Interestingly, your mission is also a primary measuring device regarding the activities, events and actions of the spiritual community. It is, after all, what you do. Are you planning on having certain classes taught at your spiritual center? How do you decide which ones? Or how do you choose an event, or even various teams? If you have a clear mission statement, you can measure a class, an event, an activity of any sort against the mission statement. Does it seem like the activity is in alignment with your mission? (If you need to, take a look at your values, too.) I remember someone once suggested a fundraiser for a church I served that was supposed to bring in a great amount of money. While we all were interested in prosperity, our core values, which included integrity and stewardship, required I investigate this thoroughly. I got more information and realized that, for all intents and purposes, it was a multi-level marketing scheme that did not at all match our mission or values.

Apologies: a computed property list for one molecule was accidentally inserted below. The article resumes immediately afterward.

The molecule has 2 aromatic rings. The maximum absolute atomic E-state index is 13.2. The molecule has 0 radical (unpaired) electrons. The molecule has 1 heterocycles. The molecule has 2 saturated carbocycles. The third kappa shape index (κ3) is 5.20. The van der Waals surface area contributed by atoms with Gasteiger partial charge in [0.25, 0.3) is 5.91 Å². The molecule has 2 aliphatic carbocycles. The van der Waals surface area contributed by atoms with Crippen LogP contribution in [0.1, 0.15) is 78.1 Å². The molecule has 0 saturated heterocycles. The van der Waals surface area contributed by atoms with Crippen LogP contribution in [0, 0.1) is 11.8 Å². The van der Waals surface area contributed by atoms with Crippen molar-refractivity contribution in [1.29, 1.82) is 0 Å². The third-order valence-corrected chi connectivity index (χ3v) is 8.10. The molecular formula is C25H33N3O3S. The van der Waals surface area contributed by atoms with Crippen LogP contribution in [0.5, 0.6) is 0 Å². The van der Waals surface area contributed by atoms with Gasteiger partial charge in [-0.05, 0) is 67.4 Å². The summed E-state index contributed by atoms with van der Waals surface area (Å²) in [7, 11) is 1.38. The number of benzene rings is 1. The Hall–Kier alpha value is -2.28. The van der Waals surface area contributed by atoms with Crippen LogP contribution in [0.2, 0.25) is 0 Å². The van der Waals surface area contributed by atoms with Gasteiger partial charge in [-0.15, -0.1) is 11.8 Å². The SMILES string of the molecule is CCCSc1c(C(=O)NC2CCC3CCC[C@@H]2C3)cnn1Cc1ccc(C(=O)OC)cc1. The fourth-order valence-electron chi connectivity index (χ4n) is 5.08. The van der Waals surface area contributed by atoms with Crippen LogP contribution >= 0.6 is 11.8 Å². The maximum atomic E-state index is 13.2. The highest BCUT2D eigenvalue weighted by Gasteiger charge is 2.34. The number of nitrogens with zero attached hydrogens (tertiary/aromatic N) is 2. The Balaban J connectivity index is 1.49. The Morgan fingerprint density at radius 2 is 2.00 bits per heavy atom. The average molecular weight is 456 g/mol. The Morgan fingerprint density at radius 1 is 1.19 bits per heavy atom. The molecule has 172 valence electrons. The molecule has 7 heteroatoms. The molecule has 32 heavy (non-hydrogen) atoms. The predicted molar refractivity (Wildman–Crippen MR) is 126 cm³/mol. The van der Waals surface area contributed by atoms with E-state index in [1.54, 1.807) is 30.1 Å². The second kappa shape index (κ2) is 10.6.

It is also valuable and insightful to measure your success as you live out your mission, and to report successes to the congregation. It is their success, their consciousness that has helped make your process and your mission work.

Do you want to develop or revisit your mission, vision and values? You have resources available to you! Check with your Regional Representative/Church Consultant or with Unity Worldwide Ministries’ Ministry Skills Support Team.

I see you on purpose with your mission, vision and values!


Dan Holloway

Rev Dan Holloway is co-minister of Unity of Vero Beach, Florida, with his wife Rev Kathy McManus. He has served churches in Texas, Florida and Nebraska and as a transitional minister in Virginia and Florida. He is past chair of the board of Unity Worldwide Ministries.